Romans 1:22–25, “22 Claiming to be wise, they became fools, 23 and exchanged the glory of the immortal God for images resembling mortal man and birds and animals and creeping things. 24 Therefore God gave them up in the lusts of their hearts to impurity, to the dishonoring of their bodies among themselves, 25 because they exchanged the truth about God for a lie and worshiped and served the creature rather than the Creator, who is blessed forever! Amen.”
As we make our way through Romans 1, we should ask ourselves whether Paul has Jews or Gentiles in mind primarily in this chapter. He tells us in verses 16–17 that the gospel reveals the righteousness of God for both Jews and Greeks, so the backdrop against which this righteousness is revealed—ungodliness and unrighteousness—must refer to the sins of one of these groups. We shall see that the sins mentioned in this chapter characterize both Jews and Gentiles, though each group manifests these transgressions a bit differently (3:9). However, there is no doubt that Paul speaks primarily of the Gentiles in Romans 1.
We see this in the references to images of “mortal man and birds and animals and creeping things” in today’s passage (vv. 22–23). Certainly, the worship of false gods and graven images marks Israel’s history (1 Kings 11:1–8; Isa. 31:7; Jer. 10). Yet by the first century AD, rank idolatry had largely disappeared from Jewish practice. True, many Jews did serve idols in some sense—the Pharisees, for example, obeyed their oral traditions and not God through the true application of His law (Matt. 15:3). But first-century Jews did not worship images of men and beasts. Thus, the Apostle’s description of open idolatry as the consequence of rejecting the Creator means he is speaking primarily of non-Jews in Romans 1.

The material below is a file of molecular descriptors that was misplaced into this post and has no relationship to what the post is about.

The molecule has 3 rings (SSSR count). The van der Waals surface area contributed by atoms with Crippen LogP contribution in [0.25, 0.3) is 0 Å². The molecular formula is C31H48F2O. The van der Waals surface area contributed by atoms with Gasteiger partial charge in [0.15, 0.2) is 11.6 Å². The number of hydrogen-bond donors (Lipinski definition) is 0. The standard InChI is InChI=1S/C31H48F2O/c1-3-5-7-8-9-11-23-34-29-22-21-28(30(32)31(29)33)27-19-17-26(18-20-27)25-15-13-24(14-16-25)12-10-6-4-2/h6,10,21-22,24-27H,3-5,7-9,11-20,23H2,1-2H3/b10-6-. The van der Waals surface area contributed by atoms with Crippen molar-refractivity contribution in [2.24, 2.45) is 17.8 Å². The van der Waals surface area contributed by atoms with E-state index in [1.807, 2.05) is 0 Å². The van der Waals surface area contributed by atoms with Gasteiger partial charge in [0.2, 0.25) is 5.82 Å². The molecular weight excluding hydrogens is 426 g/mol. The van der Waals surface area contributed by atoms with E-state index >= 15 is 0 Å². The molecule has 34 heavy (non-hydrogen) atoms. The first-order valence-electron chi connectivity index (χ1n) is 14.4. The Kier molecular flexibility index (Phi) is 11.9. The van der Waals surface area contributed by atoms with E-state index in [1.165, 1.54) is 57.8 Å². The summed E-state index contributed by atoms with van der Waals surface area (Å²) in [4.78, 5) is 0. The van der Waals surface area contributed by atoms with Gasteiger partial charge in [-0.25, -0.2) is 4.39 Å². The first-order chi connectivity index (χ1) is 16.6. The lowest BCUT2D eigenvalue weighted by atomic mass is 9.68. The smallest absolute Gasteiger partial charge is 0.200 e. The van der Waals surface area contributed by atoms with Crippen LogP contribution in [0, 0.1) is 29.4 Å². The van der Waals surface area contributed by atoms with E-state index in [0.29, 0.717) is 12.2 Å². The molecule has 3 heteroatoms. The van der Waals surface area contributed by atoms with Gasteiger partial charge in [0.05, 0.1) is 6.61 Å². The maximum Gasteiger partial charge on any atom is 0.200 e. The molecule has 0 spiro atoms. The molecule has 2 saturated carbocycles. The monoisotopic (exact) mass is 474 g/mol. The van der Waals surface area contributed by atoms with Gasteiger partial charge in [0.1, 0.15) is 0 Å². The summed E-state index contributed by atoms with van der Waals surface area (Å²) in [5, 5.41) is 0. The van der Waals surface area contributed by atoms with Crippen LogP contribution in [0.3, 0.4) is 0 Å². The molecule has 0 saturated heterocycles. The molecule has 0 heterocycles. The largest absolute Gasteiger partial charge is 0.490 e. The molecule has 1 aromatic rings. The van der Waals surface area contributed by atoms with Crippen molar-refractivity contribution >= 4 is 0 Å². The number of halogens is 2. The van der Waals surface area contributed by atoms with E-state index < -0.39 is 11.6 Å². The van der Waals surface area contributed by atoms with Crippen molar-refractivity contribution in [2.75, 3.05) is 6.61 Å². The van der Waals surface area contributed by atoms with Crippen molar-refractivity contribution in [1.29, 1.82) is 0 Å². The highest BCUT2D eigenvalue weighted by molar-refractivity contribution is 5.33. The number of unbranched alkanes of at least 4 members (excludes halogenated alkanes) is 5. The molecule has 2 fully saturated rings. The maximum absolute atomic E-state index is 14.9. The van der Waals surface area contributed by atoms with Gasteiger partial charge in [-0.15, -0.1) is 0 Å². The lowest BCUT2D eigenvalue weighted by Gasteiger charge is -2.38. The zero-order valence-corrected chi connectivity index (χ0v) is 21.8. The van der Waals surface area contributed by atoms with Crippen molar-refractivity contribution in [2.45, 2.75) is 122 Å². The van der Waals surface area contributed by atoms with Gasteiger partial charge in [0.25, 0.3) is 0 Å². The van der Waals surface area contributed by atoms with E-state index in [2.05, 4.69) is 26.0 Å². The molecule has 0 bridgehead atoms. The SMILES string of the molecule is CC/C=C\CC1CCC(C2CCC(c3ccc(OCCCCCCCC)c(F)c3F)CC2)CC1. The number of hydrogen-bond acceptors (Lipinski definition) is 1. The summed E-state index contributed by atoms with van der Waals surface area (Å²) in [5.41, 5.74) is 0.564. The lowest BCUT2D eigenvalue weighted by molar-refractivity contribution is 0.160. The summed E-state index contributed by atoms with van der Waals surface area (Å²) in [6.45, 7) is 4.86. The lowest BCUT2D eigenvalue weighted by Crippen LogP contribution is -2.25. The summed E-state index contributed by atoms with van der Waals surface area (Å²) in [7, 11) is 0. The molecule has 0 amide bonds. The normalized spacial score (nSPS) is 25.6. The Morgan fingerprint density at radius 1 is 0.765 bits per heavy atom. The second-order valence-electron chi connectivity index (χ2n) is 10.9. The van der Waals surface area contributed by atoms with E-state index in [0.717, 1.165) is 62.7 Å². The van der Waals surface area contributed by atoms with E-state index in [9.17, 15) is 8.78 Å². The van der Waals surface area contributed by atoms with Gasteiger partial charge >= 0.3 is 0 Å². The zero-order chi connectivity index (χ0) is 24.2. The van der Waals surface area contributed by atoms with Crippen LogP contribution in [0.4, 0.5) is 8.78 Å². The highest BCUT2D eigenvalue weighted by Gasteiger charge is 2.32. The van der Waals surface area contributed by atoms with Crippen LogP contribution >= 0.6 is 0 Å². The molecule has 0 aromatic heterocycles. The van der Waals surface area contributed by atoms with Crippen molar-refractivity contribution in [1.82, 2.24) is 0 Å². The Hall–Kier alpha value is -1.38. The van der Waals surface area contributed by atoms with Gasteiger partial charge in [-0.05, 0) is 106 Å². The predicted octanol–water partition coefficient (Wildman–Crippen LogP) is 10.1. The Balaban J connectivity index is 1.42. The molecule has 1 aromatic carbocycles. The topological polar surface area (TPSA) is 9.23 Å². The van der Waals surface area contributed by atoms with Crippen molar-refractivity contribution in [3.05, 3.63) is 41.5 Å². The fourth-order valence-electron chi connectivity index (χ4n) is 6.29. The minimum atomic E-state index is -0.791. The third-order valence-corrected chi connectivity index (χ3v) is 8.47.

One of Paul’s primary points in Romans 1:22–25 is that there is no such thing as religious neutrality within the hearts and minds of human beings. When people reject the one true God, they do not stop worshiping; rather, they direct their religious affections elsewhere. Only the term foolishness can describe this redirection of devotion. Though human beings were made to experience the unmediated, perfect glory of God, they have rejected this for that which cannot satisfy—finite creatures. Gentile idolatry that worships gods who act just like fallen men is a particularly clear example of this insanity, but it has other manifestations. Even monotheistic religions such as Islam result from exchanging God’s truth for a lie and serving the creature, for Allah is a god who conforms to what human beings think a deity should be like, a creation of vain imagination no less than Zeus or Osiris.
In pouring out His wrath now in anticipation of the great day of wrath to come, the Lord gives people exactly what they want. He does not merely stand back and watch as they run off after idols, but He hands them over to their false worship. When human beings impenitently refuse to love the one true God, He will confirm them in their sin (vv. 24–25).
John Calvin comments, “Religious honor cannot be given to a creature, without taking it away, in a disgraceful and sacrilegious manner, from God.” Rejecting God is so serious that if we will not have Him, He will not have us. One cannot persist in impenitent sin and in giving to other creatures the devotion God deserves. Those who do so become more ensnared in idolatry and grow more blind to the truth. May we seek the Lord above all that our eyes might see His truth more clearly.